Isotopic constraints on sources and cycling of riverine dissolved inorganic carbon in the Amazon Basin
Mayorga, Emilio, 1968-
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Dissolved inorganic carbon (DIC) and CO2 gas are fundamental components of riverine biogeochemical functioning. Amazonian and humid tropical rivers represent a large, neglected source of CO2 to the atmosphere. Carbon isotopes are invaluable tools for examining sources and cycling of inorganic carbon. However, 14C-DIC has never been analyzed in Amazonia, while 13C-DIC studies have concentrated on the mainstem and surroundings, despite large basin landscape heterogeneity.I used geochemical and 13C-14C isotopic measurements on basin-wide samples to address the following DIC and CO 2 topics: isotopic variability and its primary causes; sources and age of respired organic carbon (OC) dominating CO2 production; terrestrial sources; and downstream evolution. To facilitate interpretation within a consistent river system view, I developed an Amazon river network dataset and algorithm. I also compiled into a common database new and previously published geochemical data. I characterized lithological sources through major ions geochemistry.Dominant sources of riverine DIC isotopic variability are: presence of carbonate lithologies (common throughout the Andes, especially Peru), relative contribution of C3 and C4 plant material to respiration, and atmospheric CO2 invasion in turbulent rivers. Lowland rivers are predominantly supersaturated in pCO2 and carry young DIC. Aged lowland DIC occurs only in carbonate lithologies, some small streams, and low-oxygen environments. A small, contemporary OC fraction dominates respiration; C4 vegetation exerts a disproportionate influence on lowland fluvial respiration. CO2 is typically more supersaturated and depleted in delta13C at high water. In the shields, sandy soils and deforested regions export contemporary inorganic carbon; certain forested clayey soils export aged inorganic carbon.Extensive Andean erosion carries unweathered carbonate sediments into depositional areas. Dissolution then results in slowed replacement of 14C-depleted DIC in the mainstem; delta13C-DIC reflects equilibrium between evasion and respiration in addition to very gradual downstream increase in contributions from C3 respiration.Respiration maintains CO2 supersaturation, flushing out terrestrial DIC via exchange and gas evasion. DIC gradually approaches atmospheric 14C-CO2 downstream. Turbulence in steep Andean rivers and rocky Shield rivers accelerates gas exchange. In the Andes, tectonic activity and lithological heterogeneity leads to localized influence by marginal processes such as black shale oxidation and lithospheric CO2 degassing.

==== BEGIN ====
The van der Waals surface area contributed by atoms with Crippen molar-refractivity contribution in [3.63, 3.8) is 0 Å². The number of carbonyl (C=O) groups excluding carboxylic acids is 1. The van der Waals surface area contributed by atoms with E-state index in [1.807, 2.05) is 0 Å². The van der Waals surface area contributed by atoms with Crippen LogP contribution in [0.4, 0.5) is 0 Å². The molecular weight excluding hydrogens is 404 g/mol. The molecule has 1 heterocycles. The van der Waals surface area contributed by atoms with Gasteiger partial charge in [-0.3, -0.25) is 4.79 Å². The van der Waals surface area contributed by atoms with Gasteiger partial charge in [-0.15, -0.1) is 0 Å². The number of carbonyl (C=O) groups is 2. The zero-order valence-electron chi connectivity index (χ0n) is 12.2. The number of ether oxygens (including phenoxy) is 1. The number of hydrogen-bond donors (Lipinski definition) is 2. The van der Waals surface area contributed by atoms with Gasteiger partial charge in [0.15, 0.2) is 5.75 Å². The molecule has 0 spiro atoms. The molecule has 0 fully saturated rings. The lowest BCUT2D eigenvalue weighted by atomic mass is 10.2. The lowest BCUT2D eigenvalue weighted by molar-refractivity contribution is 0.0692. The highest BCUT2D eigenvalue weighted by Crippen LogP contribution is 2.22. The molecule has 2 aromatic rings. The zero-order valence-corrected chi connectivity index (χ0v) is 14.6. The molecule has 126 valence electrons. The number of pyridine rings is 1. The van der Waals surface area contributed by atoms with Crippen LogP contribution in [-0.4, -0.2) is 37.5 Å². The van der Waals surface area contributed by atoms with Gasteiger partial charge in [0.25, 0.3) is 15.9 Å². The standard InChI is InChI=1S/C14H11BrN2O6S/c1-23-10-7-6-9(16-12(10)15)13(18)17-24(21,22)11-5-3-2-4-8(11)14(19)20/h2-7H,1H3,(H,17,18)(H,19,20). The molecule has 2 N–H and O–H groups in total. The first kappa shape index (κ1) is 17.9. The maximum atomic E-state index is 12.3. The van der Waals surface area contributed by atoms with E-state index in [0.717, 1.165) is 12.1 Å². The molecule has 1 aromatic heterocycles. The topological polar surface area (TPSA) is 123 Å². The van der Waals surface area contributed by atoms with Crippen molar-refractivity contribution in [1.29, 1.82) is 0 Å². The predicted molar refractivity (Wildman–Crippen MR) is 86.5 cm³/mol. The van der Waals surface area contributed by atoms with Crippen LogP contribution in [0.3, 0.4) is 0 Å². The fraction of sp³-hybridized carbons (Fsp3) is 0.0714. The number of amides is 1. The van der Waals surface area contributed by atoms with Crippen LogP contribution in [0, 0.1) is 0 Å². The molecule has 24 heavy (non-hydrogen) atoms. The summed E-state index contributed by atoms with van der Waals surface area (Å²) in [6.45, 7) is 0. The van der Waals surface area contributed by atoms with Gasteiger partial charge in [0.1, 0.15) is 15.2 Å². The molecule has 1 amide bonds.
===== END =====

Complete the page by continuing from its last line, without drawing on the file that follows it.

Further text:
- Oceanography